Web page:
• There is diversity in humans around the world
- And hath made of one blood all nations of men for to dwell on all the face of the earth, and hath determined the times before appointed, and the bounds of their habitation; Acts 17:26
- And Noah went forth, and his sons, and his wife, and his sons’ wives with him: Gen 8:18
- Therefore is the name of it called Babel; because the LORD did there confound the language of all the earth: and from thence did the LORD scatter them abroad upon the face of all the earth. Gen 11:9
How different are we?
There are few genetic differences between any two individuals, about 0.1% of the genome. Of this 0.1%, 85-90% of genetic variation can be found between individuals from the same population. The remaining 10-15% accounts for differences between populations (1)Genetic Variation, classification and ‘race’ LB Jorde and SP Wooding, Nature Genetics November 2004, Volume 36, Number 11, pages s28-33.. The genetic difference between populations or ‘races’ is small.
‘Races’ of people have historically been identified by skin colour. This can range from very dark to almost completely white or pink with every shade in between. There is also diversity of eye colour, height, weight and hair colour all of which can be linked to different races.
How does genetic diversity arise?
Diversity within humans is genetically encoded. Each characteristic is influenced by a number of genes with different combinations leading to diversity within the characteristic. As an example, skin colour is determined by at least 3-4 genes (though possibly ten times this number (2)Barsh GS (2003) What Controls Variation in Human Skin Color? PLoS Biol 1(1): e27. doi:10.1371/journal.pbio.0000027 ). Some genes encode for light coloured skin and others dark coloured skin. A combination of all gene types results in an olive coloured skin. If people with a specific skin colour are isolated, a population will grow with this specific characteristic alone.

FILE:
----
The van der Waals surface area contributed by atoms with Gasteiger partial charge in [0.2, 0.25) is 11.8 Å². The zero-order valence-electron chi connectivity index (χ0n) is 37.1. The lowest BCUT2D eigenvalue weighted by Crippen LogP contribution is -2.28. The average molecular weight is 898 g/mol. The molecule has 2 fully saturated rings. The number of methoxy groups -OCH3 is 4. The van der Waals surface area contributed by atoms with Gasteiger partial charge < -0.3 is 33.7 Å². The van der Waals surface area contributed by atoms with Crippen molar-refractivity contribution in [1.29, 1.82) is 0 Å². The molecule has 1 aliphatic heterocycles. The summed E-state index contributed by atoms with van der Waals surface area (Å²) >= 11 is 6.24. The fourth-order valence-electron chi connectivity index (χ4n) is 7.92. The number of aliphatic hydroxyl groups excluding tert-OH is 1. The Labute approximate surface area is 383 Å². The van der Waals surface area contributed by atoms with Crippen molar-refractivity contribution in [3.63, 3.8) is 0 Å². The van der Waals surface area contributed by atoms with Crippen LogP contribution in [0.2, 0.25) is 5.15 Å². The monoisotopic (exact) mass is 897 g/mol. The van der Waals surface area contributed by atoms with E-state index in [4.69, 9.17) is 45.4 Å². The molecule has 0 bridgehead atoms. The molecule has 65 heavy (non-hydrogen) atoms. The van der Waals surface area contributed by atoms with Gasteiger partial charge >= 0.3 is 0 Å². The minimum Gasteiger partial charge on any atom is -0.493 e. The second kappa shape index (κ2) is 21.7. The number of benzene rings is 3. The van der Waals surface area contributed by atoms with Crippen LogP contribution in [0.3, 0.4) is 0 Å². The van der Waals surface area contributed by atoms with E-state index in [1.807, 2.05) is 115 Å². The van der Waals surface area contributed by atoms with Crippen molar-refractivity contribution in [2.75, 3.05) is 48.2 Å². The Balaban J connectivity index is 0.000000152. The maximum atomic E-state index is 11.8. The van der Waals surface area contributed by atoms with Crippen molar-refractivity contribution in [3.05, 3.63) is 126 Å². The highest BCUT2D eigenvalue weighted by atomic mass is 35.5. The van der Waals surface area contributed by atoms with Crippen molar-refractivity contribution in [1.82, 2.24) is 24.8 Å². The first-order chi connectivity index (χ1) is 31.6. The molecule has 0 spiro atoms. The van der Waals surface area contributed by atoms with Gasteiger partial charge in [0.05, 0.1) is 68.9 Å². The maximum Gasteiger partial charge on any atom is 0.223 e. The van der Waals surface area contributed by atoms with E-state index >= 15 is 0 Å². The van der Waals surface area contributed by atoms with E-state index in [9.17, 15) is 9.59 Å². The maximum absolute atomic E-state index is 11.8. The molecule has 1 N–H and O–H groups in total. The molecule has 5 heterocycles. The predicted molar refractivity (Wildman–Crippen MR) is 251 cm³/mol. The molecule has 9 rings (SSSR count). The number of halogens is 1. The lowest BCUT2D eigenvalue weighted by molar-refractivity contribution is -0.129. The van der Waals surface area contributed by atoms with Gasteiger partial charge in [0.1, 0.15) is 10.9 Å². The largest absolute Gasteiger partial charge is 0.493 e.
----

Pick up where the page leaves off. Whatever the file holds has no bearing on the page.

The Bible describes all people on earth as descendants from Adam and Eve (Gen 1:27-28, I Cor. 15:45). Genesis 6-8 describes a flood destroying all people on earth with the exception of Noah and his family. The diversity among humans we see today has arisen from this one family.
Considering the example of skin colour, the family of Noah was most likely olive skinned. This mid-range skin colour could be the result of ‘light skin colour’ and ‘dark skin colour’ genes combined. The offspring of Noah’s family could therefore have any skin colour in the spectrum we see today. As the population grewexamples of the different skin colours would have appeared. If there was reason for individuals with the same skin colour to become isolated, populations with this characteristic would develop. The events of Genesis 11, describing people being scattered into groups divided by language was most likely very influential.
Skin colour has an important biological function, balancing susceptibility to sunburn and also vitamin D production. A dark skin colour reduces sun damage, but also reduces ability to produce vitamin D. Dark skin is therefore beneficial in sunny areas (where protection from sun damage needs to be maximised) but disadvantageous in cold areas (where vitamin D production needs to be maximised). The opposite is true for light skin colour. Descendants of Noah with dark skin were best suited to climates near the equator and this would have influenced their migration choices.
This matters because:
The genetic diversity we see today is consistent with the Bible’s description of population growth after the flood.
References and Further sources:
Recommended link for a more detailed answer to this question –
The Answers Book, Edited by Don Batten, Answers in Genesis Ltd. 1999.